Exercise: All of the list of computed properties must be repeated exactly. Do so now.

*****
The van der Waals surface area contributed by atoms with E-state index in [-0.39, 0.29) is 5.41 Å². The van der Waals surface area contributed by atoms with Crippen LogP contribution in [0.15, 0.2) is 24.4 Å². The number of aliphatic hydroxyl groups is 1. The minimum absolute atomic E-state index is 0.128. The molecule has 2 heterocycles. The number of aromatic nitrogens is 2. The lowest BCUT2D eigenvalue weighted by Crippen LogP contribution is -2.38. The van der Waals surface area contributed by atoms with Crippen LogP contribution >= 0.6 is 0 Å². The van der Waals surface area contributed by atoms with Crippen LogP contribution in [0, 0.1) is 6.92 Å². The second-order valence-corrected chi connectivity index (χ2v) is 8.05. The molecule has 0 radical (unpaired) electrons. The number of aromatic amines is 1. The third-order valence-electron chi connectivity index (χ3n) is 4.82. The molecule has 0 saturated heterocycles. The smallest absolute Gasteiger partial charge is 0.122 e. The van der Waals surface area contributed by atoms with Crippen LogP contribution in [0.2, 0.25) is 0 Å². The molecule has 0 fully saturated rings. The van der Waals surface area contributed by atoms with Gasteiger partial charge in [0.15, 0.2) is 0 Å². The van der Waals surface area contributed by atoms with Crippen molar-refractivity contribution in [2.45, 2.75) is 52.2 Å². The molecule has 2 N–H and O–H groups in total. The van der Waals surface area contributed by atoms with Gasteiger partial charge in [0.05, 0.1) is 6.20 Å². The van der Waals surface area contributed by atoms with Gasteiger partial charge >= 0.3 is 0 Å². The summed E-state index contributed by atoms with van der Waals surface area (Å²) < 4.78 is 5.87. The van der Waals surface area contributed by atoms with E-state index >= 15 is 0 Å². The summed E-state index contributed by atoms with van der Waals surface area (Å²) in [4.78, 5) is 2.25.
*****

The van der Waals surface area contributed by atoms with E-state index in [-0.39, 0.29) is 5.41 Å². The van der Waals surface area contributed by atoms with Crippen LogP contribution in [0.15, 0.2) is 24.4 Å². The number of aliphatic hydroxyl groups is 1. The minimum absolute atomic E-state index is 0.128. The molecule has 2 heterocycles. The number of aromatic nitrogens is 2. The lowest BCUT2D eigenvalue weighted by Crippen LogP contribution is -2.38. The van der Waals surface area contributed by atoms with Crippen LogP contribution >= 0.6 is 0 Å². The van der Waals surface area contributed by atoms with Crippen LogP contribution in [0, 0.1) is 6.92 Å². The second-order valence-corrected chi connectivity index (χ2v) is 8.05. The molecule has 0 radical (unpaired) electrons. The number of aromatic amines is 1. The third-order valence-electron chi connectivity index (χ3n) is 4.82. The molecule has 0 saturated heterocycles. The smallest absolute Gasteiger partial charge is 0.122 e. The van der Waals surface area contributed by atoms with Crippen LogP contribution in [0.2, 0.25) is 0 Å². The molecule has 0 fully saturated rings. The van der Waals surface area contributed by atoms with Gasteiger partial charge in [0.15, 0.2) is 0 Å². The van der Waals surface area contributed by atoms with Crippen molar-refractivity contribution in [2.45, 2.75) is 52.2 Å². The molecule has 2 N–H and O–H groups in total. The van der Waals surface area contributed by atoms with Gasteiger partial charge in [0.05, 0.1) is 6.20 Å². The van der Waals surface area contributed by atoms with Gasteiger partial charge >= 0.3 is 0 Å². The summed E-state index contributed by atoms with van der Waals surface area (Å²) < 4.78 is 5.87. The van der Waals surface area contributed by atoms with E-state index >= 15 is 0 Å². The summed E-state index contributed by atoms with van der Waals surface area (Å²) in [4.78, 5) is 2.25.